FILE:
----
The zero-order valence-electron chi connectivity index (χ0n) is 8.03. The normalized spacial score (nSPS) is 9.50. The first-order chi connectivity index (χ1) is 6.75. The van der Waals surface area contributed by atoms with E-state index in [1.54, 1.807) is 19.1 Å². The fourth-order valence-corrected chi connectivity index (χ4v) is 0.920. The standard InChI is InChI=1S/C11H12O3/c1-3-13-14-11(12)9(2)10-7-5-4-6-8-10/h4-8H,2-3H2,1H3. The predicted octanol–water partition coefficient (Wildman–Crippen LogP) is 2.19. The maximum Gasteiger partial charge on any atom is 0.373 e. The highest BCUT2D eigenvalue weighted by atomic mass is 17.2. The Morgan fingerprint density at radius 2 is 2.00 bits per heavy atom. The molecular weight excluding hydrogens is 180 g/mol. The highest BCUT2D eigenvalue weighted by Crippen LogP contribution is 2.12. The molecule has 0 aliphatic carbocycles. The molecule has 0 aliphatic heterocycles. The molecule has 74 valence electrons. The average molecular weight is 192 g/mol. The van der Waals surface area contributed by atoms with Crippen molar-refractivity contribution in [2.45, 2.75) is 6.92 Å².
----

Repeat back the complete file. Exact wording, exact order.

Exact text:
The zero-order valence-electron chi connectivity index (χ0n) is 8.03. The normalized spacial score (nSPS) is 9.50. The first-order chi connectivity index (χ1) is 6.75. The van der Waals surface area contributed by atoms with E-state index in [1.54, 1.807) is 19.1 Å². The fourth-order valence-corrected chi connectivity index (χ4v) is 0.920. The standard InChI is InChI=1S/C11H12O3/c1-3-13-14-11(12)9(2)10-7-5-4-6-8-10/h4-8H,2-3H2,1H3. The predicted octanol–water partition coefficient (Wildman–Crippen LogP) is 2.19. The maximum Gasteiger partial charge on any atom is 0.373 e. The highest BCUT2D eigenvalue weighted by atomic mass is 17.2. The Morgan fingerprint density at radius 2 is 2.00 bits per heavy atom. The molecular weight excluding hydrogens is 180 g/mol. The highest BCUT2D eigenvalue weighted by Crippen LogP contribution is 2.12. The molecule has 0 aliphatic carbocycles. The molecule has 0 aliphatic heterocycles. The molecule has 74 valence electrons. The average molecular weight is 192 g/mol. The van der Waals surface area contributed by atoms with Crippen molar-refractivity contribution in [2.45, 2.75) is 6.92 Å².